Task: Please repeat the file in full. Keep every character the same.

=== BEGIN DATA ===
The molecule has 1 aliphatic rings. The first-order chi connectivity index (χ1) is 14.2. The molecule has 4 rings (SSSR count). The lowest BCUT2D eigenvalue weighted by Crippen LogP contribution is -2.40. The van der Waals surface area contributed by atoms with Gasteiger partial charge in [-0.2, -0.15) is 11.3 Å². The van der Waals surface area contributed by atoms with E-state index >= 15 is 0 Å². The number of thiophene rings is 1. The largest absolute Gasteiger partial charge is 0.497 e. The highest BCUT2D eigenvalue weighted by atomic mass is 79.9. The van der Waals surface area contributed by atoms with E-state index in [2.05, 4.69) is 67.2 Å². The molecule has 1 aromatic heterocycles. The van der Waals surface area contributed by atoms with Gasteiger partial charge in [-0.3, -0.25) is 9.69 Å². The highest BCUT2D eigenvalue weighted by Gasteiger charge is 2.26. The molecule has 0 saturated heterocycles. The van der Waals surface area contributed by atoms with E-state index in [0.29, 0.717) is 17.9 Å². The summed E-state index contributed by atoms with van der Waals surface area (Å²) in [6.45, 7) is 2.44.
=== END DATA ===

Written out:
The molecule has 1 aliphatic rings. The first-order chi connectivity index (χ1) is 14.2. The molecule has 4 rings (SSSR count). The lowest BCUT2D eigenvalue weighted by Crippen LogP contribution is -2.40. The van der Waals surface area contributed by atoms with Gasteiger partial charge in [-0.2, -0.15) is 11.3 Å². The van der Waals surface area contributed by atoms with E-state index >= 15 is 0 Å². The number of thiophene rings is 1. The largest absolute Gasteiger partial charge is 0.497 e. The highest BCUT2D eigenvalue weighted by atomic mass is 79.9. The van der Waals surface area contributed by atoms with E-state index in [2.05, 4.69) is 67.2 Å². The molecule has 1 aromatic heterocycles. The van der Waals surface area contributed by atoms with Gasteiger partial charge in [-0.3, -0.25) is 9.69 Å². The highest BCUT2D eigenvalue weighted by Gasteiger charge is 2.26. The molecule has 0 saturated heterocycles. The van der Waals surface area contributed by atoms with E-state index in [0.29, 0.717) is 17.9 Å². The summed E-state index contributed by atoms with van der Waals surface area (Å²) in [6.45, 7) is 2.44.